Cannabis, more commonly known as marijuana, is, according to the World Health Organization, the world’s most widely cultivated, trafficked and abused illicit substance.1

On the federal level, marijuana is listed as a Schedule I drug, meaning it has no medicinal value and is addictive with a high abuse potential, making it illegal to possess. Several states, including Colorado, Oregon, Alaska and Washington, have legalized marijuana for recreational use and several other states have laws allowing medicinal marijuana use.

The common effects of marijuana are alteration of psychomotor behavior, appetite stimulation, mild analgesia and anti-nausea effects. There can also be loss of short-term memory.

The exact cause of CHS remains unknown. It typically begins slowly after frequent marijuana use with the sensation of nausea, commonly upon waking. Patients regularly use more marijuana to treat the nausea. Continued marijuana use, however, propagates the symptoms and patients will develop sudden onsets of intense nausea and vomiting commonly with mild, diffuse abdominal pain.

The learned activity to reduce the nausea and abdominal pain is to take hot showers or baths. In some patients the bathing becomes compulsive. As much as the onset of CHS is unexplained, the effects of the hot bathing are also unexplained. All symptoms resolve with the cessation of marijuana use but typically return if patients begin using again.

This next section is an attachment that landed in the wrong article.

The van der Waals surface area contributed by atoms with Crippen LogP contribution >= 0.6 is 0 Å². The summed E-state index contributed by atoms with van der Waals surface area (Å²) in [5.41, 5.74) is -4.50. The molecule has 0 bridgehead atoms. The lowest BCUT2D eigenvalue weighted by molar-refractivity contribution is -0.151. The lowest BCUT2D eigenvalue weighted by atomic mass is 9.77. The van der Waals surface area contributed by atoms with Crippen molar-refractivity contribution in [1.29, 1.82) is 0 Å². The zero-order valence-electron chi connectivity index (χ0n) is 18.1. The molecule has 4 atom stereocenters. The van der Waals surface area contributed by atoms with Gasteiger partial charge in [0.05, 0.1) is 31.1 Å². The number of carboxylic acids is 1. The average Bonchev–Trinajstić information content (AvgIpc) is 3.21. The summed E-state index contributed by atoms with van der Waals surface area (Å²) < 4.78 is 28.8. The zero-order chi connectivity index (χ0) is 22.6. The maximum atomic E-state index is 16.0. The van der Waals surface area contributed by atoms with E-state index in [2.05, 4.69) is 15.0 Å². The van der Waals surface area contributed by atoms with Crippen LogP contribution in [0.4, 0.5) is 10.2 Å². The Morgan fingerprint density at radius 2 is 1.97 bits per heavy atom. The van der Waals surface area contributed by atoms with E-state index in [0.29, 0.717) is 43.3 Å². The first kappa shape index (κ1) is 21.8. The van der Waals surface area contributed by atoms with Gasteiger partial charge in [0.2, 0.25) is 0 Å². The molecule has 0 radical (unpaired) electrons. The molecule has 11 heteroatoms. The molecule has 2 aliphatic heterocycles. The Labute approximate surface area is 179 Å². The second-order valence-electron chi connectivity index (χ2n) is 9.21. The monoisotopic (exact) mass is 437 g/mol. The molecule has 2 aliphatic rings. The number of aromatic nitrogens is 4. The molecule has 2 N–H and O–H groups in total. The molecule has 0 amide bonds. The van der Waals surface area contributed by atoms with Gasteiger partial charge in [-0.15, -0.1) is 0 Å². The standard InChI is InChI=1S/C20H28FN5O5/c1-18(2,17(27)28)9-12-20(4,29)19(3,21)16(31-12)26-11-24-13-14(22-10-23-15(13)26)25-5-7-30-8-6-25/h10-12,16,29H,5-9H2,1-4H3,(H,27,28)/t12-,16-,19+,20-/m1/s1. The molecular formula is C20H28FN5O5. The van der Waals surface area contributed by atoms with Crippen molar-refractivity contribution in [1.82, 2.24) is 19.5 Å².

Prehospital treatment for CHS is mostly supportive. Always consider life-threatening conditions and treat as appropriate.

Patients who’ve been vomiting for several days can present with dehydration and may benefit from fluid resuscitation. Anti-nausea medications such as Zofran may have little effect on the symptoms but can be tried. Based on local protocols, pain medications are a consideration if the abdominal pain is severe but aren’t commonly needed. Also consider the possibility of other chemicals being used by the patient, which may potentially be pain medications.

Conclusion

With the push to legalize marijuana for recreational use, the potential for increased use exists. Alternative forms of marijuana consumption such as edibles make marijuana use less obvious.

The actual incidence of CHS is unknown, largely due to it being unrecognized by healthcare workers. However, it’s likely EMS will be encountering patients with CHS more frequently.

Reference  

1. World Health Organization. (2015.) Cannabis. Retrieved Aug. 18, 2015, from www.who.int/substance_abuse/facts/cannabis/en/.